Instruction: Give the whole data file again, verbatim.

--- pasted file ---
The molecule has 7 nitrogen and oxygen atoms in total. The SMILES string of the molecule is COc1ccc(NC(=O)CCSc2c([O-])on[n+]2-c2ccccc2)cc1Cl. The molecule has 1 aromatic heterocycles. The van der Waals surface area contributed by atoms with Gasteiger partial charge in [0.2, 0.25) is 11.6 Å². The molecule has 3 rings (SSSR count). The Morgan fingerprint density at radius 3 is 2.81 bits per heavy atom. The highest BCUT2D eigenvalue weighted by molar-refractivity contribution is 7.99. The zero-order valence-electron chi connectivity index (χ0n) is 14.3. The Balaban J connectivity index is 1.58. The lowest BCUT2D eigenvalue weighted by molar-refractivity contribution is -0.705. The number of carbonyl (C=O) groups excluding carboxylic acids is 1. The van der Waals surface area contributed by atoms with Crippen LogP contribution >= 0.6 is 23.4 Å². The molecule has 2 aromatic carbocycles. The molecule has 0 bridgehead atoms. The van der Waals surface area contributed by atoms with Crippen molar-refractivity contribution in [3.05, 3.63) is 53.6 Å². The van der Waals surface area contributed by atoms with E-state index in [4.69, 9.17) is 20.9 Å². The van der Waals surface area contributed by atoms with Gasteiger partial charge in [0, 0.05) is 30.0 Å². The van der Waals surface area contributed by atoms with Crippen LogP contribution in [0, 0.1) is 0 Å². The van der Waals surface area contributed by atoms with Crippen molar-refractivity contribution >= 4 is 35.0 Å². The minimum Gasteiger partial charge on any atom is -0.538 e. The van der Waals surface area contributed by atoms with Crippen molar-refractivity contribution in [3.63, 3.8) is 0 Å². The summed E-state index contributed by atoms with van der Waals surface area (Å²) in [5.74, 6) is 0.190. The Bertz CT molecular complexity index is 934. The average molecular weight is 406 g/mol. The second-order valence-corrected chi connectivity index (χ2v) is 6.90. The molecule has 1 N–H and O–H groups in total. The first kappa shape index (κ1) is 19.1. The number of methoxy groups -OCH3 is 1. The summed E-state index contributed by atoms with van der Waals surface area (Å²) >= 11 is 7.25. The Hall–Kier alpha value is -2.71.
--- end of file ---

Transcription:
The molecule has 7 nitrogen and oxygen atoms in total. The SMILES string of the molecule is COc1ccc(NC(=O)CCSc2c([O-])on[n+]2-c2ccccc2)cc1Cl. The molecule has 1 aromatic heterocycles. The van der Waals surface area contributed by atoms with Gasteiger partial charge in [0.2, 0.25) is 11.6 Å². The molecule has 3 rings (SSSR count). The Morgan fingerprint density at radius 3 is 2.81 bits per heavy atom. The highest BCUT2D eigenvalue weighted by molar-refractivity contribution is 7.99. The zero-order valence-electron chi connectivity index (χ0n) is 14.3. The Balaban J connectivity index is 1.58. The lowest BCUT2D eigenvalue weighted by molar-refractivity contribution is -0.705. The number of carbonyl (C=O) groups excluding carboxylic acids is 1. The van der Waals surface area contributed by atoms with Crippen LogP contribution >= 0.6 is 23.4 Å². The molecule has 2 aromatic carbocycles. The molecule has 0 bridgehead atoms. The van der Waals surface area contributed by atoms with Crippen molar-refractivity contribution in [3.05, 3.63) is 53.6 Å². The van der Waals surface area contributed by atoms with E-state index in [4.69, 9.17) is 20.9 Å². The van der Waals surface area contributed by atoms with Gasteiger partial charge in [0, 0.05) is 30.0 Å². The van der Waals surface area contributed by atoms with Crippen LogP contribution in [0, 0.1) is 0 Å². The van der Waals surface area contributed by atoms with Crippen molar-refractivity contribution >= 4 is 35.0 Å². The minimum Gasteiger partial charge on any atom is -0.538 e. The van der Waals surface area contributed by atoms with Crippen molar-refractivity contribution in [3.63, 3.8) is 0 Å². The summed E-state index contributed by atoms with van der Waals surface area (Å²) in [5.74, 6) is 0.190. The Bertz CT molecular complexity index is 934. The average molecular weight is 406 g/mol. The second-order valence-corrected chi connectivity index (χ2v) is 6.90. The molecule has 1 N–H and O–H groups in total. The first kappa shape index (κ1) is 19.1. The number of methoxy groups -OCH3 is 1. The summed E-state index contributed by atoms with van der Waals surface area (Å²) >= 11 is 7.25. The Hall–Kier alpha value is -2.71.